Leaders from South Florida’s two coasts met on Wednesday to discuss water quality issues facing this region of the state and its possible solutions.
The cities of Miami, Sanibel and Fort Myers are joining efforts to address water quality and Everglades restoration. To do this, representatives from Captains for Clean Water, the Sanibel-Captiva Conservation Foundation, the Everglades Trust, the City of Sanibel, and City of Miami went on a tour of the Caloosahatchee River on Wednesday.
On the Southwest Florida coast, one of the main issues is the discharges from Lake Okeechobee that contribute to blue-green algae.
“Our big issues are of course the discharges from Lake Okeechobee, not getting the amount of freshwater we need during the dry season, and then getting too much of that water during the wet season,” said James Evans, director of Environmental policy for the Sanibel-Captiva Conservation Foundation.
Meanwhile, in Miami-Dade County, one issue is the lack of freshwater.
What if the issues Southwest Florida faces could be the solution for areas south of the area?
That’s where City of Miami Commissioner Ken Russell comes in. Russell wants to learn how his city can be part of the conversation around the state’s water quality and quantity.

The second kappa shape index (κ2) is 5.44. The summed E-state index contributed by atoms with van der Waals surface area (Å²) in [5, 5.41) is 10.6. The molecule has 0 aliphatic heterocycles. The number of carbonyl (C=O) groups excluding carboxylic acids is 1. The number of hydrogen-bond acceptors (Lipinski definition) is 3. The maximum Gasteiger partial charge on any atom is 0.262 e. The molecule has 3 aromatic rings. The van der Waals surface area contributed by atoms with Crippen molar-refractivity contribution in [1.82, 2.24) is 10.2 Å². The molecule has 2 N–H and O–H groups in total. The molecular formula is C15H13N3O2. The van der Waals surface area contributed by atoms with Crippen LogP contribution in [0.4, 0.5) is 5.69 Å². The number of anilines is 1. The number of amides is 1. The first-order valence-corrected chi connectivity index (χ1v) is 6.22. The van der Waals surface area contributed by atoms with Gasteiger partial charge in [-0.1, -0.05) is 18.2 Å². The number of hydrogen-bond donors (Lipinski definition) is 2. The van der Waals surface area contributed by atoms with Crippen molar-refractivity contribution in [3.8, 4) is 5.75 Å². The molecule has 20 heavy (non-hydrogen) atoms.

“We need that water that they’re fighting to keep away from their communities, we want that water to come south,” Russell said. “We want it to recharge our aquifer, the Biscayne aquifer which gives drinking water to eight million Miamians.”
Russell met with Fort Myers Mayor Kevin Anderson and Lee County Board of Commissioner Chairman Kevin Ruane after the boat tour.
The hope is that sending more water from Lake Okeechobee south, can help restore the Everglades and relieve Lee County from the harmful discharges.
The discharges harmed tourism in the area, said Sanibel Vice Mayor Holly Smith.
“If our water isn’t healthy, our economy isn’t going to be healthy,” Smith said.
With projects underway like water storage south of Lake Okeechobee, these groups see it as a move in the right direction.
“Until they’re complete, we can’t take our foot off the gas,” said Chris Wittman, co-founder of Captains for Clean Water.